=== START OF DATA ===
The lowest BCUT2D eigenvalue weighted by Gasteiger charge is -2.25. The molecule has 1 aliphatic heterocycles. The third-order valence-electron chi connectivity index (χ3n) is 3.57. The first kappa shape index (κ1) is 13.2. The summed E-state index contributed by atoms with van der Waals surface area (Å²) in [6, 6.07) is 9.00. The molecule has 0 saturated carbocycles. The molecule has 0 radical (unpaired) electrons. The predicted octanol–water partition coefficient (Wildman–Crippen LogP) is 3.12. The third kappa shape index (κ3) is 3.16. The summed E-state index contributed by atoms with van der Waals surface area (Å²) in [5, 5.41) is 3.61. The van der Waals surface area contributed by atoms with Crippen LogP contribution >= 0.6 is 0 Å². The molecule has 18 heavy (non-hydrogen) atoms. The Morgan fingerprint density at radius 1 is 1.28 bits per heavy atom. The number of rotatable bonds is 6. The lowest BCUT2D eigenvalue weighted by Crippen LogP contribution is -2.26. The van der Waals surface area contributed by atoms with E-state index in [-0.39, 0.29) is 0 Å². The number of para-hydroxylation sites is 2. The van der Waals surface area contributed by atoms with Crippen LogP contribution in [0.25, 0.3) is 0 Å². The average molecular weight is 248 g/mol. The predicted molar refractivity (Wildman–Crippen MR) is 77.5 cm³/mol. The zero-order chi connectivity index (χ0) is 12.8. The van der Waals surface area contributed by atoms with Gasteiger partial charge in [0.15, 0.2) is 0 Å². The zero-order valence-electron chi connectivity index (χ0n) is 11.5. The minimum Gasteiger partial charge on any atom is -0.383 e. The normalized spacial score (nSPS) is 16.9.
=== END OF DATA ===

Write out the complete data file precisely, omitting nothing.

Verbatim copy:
The lowest BCUT2D eigenvalue weighted by Gasteiger charge is -2.25. The molecule has 1 aliphatic heterocycles. The third-order valence-electron chi connectivity index (χ3n) is 3.57. The first kappa shape index (κ1) is 13.2. The summed E-state index contributed by atoms with van der Waals surface area (Å²) in [6, 6.07) is 9.00. The molecule has 0 saturated carbocycles. The molecule has 0 radical (unpaired) electrons. The predicted octanol–water partition coefficient (Wildman–Crippen LogP) is 3.12. The third kappa shape index (κ3) is 3.16. The summed E-state index contributed by atoms with van der Waals surface area (Å²) in [5, 5.41) is 3.61. The van der Waals surface area contributed by atoms with Crippen LogP contribution >= 0.6 is 0 Å². The molecule has 18 heavy (non-hydrogen) atoms. The Morgan fingerprint density at radius 1 is 1.28 bits per heavy atom. The number of rotatable bonds is 6. The lowest BCUT2D eigenvalue weighted by Crippen LogP contribution is -2.26. The van der Waals surface area contributed by atoms with E-state index in [-0.39, 0.29) is 0 Å². The number of para-hydroxylation sites is 2. The van der Waals surface area contributed by atoms with Crippen LogP contribution in [0.25, 0.3) is 0 Å². The average molecular weight is 248 g/mol. The predicted molar refractivity (Wildman–Crippen MR) is 77.5 cm³/mol. The zero-order chi connectivity index (χ0) is 12.8. The van der Waals surface area contributed by atoms with Gasteiger partial charge in [0.15, 0.2) is 0 Å². The zero-order valence-electron chi connectivity index (χ0n) is 11.5. The minimum Gasteiger partial charge on any atom is -0.383 e. The normalized spacial score (nSPS) is 16.9.